It may not have escaped your attention, possessing as I feel sure you do a pair of finely-honed literary antennae (I can see them now, their delicate stems glowing in the limpid Autumn sunshine) that those sorts of books of which Alice approved - i.e. that contain pictures - are no longer excluded from serious consideration and respect. In fact, graphic novels, (or verbal comics?) especially those that deal with the world's most pressing social and political issues, are now considered an essential element in the output of most major literary houses (at least I assume it's most - I haven't done anything tedious like actually to check).
I feel particularly interested in this habilitation of the genre, as I witnessed its beginnings in the late 1980's from the perspective of one who read traditional superhero and fantasy literature stories when they were just plain comics, or at best 'quite long comics'. The genre experienced a benign upheaval as artists and writers like Frank Miller (The Dark Knight Returns) and Alan Moore (Watchmen and the infinitely superior Swamp Thing (no, honestly, I kid you not)) brought new sensibilities, subject matter and, to be frank, sheer ability and creative intelligence to a genre that barely recognised such things. Bliss was it in that dawn to be a fanboy (an affectionately derogatory term for an obsessive follower of tights-wearing super-types) as the media exploded into raptures about these works, and the literary establishment gradually ushered them away from the tradesmen's entrance. The creative fervour that produced this reaction seemed, however, to die down, only for less conspicuous but more insistent waves of resurgence and reinvention to continue the process, until today we have Persepolis and Palestine read without shame (or false covers) by the literati. Of course, there has for an age been excellent, thoughtful work in the panels and speech balloon category that didn't involve superheroes (Will Eisner, Love and Rockets, etc) but the people who knew about this stuff tended to be the same ones who read about The Mighty Wow Person and his arch-nemesis Zark the Dismal. It seems that a retrospective amnesty has been granted to these previous generations of 'serious' panel-based creators, which can only be a good thing.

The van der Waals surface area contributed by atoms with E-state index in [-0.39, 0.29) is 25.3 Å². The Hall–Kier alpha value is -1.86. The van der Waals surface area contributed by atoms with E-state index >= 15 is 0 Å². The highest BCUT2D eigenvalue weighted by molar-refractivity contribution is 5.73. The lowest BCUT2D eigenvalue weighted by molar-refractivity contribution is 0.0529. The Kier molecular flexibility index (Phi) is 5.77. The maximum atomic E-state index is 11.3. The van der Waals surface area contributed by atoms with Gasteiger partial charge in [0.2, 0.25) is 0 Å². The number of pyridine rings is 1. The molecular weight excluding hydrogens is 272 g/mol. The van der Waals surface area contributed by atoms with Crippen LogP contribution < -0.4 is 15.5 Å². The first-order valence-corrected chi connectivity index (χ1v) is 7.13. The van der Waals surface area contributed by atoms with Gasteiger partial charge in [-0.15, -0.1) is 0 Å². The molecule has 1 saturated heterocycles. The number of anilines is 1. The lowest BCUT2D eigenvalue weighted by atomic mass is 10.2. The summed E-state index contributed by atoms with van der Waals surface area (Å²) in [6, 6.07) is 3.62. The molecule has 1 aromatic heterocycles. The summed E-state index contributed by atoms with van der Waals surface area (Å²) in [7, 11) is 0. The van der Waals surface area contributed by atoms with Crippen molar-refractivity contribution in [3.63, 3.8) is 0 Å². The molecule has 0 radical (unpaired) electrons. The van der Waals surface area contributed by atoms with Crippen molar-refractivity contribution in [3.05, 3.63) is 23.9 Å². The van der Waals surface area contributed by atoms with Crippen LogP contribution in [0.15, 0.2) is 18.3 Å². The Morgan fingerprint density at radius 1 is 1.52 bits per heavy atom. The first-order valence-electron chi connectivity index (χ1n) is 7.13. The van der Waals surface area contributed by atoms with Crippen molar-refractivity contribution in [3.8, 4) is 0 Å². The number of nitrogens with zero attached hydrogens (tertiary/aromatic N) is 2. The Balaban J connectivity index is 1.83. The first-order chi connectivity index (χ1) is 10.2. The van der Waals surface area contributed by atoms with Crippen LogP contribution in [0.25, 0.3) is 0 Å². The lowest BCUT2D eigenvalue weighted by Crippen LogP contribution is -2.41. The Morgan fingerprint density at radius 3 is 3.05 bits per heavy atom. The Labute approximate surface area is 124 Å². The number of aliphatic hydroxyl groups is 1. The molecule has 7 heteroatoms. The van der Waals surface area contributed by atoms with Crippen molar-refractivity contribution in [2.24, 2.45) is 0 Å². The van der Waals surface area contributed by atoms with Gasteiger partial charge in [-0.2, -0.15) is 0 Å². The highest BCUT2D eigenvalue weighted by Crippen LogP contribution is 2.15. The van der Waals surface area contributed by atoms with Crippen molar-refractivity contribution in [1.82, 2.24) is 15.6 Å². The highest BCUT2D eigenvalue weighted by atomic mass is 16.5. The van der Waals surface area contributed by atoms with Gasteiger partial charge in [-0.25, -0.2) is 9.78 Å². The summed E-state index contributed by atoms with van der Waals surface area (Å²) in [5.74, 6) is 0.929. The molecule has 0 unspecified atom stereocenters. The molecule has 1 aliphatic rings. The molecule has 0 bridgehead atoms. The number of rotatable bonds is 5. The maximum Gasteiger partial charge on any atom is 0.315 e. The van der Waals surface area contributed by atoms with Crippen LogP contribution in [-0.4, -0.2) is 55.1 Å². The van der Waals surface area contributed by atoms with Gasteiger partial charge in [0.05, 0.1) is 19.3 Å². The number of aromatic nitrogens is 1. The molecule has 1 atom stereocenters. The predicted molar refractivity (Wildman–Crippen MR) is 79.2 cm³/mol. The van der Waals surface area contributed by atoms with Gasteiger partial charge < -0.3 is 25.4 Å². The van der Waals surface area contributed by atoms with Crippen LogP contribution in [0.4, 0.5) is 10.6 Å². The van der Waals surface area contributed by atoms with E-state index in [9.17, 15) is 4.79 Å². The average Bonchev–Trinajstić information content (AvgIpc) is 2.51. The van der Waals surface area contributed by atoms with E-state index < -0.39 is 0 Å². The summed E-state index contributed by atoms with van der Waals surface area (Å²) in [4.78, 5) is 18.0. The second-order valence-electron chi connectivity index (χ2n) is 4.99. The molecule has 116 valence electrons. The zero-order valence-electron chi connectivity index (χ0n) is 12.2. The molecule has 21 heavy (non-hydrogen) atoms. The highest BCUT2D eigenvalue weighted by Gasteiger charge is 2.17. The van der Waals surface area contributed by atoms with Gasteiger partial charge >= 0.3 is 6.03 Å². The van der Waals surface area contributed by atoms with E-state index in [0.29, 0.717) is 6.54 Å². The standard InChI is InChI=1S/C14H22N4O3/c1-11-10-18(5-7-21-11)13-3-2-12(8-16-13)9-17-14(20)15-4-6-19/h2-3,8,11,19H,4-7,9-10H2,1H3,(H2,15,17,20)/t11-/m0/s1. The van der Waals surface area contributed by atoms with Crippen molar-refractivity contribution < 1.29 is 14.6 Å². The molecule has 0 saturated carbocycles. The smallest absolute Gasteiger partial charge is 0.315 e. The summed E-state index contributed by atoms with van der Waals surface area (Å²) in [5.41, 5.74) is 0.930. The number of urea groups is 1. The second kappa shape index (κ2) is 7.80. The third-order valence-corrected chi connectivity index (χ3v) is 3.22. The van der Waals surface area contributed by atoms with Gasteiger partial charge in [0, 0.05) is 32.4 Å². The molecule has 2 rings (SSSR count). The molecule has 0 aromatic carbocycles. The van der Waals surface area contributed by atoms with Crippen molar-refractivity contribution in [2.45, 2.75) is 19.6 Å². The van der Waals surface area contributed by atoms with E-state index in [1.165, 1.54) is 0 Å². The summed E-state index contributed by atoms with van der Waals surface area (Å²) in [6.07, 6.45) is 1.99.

On a recent birthday outing, my wife treated me to a basket-full of graphic stuff from the formidable Forbidden Planet shop in Shaftesbury Avenue. I derived almost as much pleasure from witnessing her culture shock in this emporium as I did from spending an unfeasible amount of time catching up on what was out there and selecting a few choice morsels. To leave with a couple of recommendations: among my favourite purchases were: The Color of Earth, by Kim Dong Hwa, the first part of a trilogy exploring a Korean girl's transition to womanhood and her relationship with her mother and Hilda and the Midnight Giant, by Luke Pearson. The first is an exquisite, frank and subtle piece of narrative art, the second an imaginative fable for most readerships, including adults who want a darned good excuse to read picture books again.